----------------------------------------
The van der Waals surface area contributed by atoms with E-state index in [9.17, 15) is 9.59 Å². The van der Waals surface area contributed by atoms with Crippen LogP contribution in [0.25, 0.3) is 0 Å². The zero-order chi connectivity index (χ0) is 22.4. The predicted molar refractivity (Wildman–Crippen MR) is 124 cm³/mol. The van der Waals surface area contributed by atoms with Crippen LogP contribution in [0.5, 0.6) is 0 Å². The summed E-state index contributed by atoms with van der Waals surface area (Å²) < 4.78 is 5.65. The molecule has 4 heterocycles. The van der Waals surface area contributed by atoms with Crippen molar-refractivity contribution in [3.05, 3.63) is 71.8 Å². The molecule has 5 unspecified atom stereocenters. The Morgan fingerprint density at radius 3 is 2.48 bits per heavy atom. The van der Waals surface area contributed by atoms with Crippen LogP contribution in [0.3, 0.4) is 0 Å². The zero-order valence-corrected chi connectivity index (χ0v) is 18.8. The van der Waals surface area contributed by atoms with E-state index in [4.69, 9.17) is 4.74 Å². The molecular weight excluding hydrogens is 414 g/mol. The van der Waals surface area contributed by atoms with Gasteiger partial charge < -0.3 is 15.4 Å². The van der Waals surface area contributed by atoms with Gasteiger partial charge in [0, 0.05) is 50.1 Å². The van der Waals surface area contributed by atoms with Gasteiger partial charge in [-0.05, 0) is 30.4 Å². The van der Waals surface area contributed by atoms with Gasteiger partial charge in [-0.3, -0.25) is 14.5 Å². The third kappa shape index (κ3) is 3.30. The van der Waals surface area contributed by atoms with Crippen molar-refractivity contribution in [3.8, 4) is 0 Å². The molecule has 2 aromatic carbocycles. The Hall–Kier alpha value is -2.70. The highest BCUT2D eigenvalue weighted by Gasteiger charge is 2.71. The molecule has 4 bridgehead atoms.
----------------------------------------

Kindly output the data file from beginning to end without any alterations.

The van der Waals surface area contributed by atoms with E-state index in [9.17, 15) is 9.59 Å². The van der Waals surface area contributed by atoms with Crippen LogP contribution in [0.25, 0.3) is 0 Å². The zero-order chi connectivity index (χ0) is 22.4. The predicted molar refractivity (Wildman–Crippen MR) is 124 cm³/mol. The van der Waals surface area contributed by atoms with Crippen LogP contribution in [0.5, 0.6) is 0 Å². The summed E-state index contributed by atoms with van der Waals surface area (Å²) < 4.78 is 5.65. The molecule has 4 heterocycles. The van der Waals surface area contributed by atoms with Crippen molar-refractivity contribution in [3.05, 3.63) is 71.8 Å². The molecule has 5 unspecified atom stereocenters. The Morgan fingerprint density at radius 3 is 2.48 bits per heavy atom. The van der Waals surface area contributed by atoms with Crippen LogP contribution in [0.3, 0.4) is 0 Å². The zero-order valence-corrected chi connectivity index (χ0v) is 18.8. The van der Waals surface area contributed by atoms with E-state index in [4.69, 9.17) is 4.74 Å². The molecular weight excluding hydrogens is 414 g/mol. The van der Waals surface area contributed by atoms with Gasteiger partial charge < -0.3 is 15.4 Å². The van der Waals surface area contributed by atoms with Gasteiger partial charge in [0, 0.05) is 50.1 Å². The van der Waals surface area contributed by atoms with Gasteiger partial charge in [-0.05, 0) is 30.4 Å². The van der Waals surface area contributed by atoms with Gasteiger partial charge in [-0.3, -0.25) is 14.5 Å². The third kappa shape index (κ3) is 3.30. The van der Waals surface area contributed by atoms with Crippen molar-refractivity contribution in [3.8, 4) is 0 Å². The molecule has 2 aromatic carbocycles. The Hall–Kier alpha value is -2.70. The highest BCUT2D eigenvalue weighted by Gasteiger charge is 2.71. The molecule has 4 bridgehead atoms.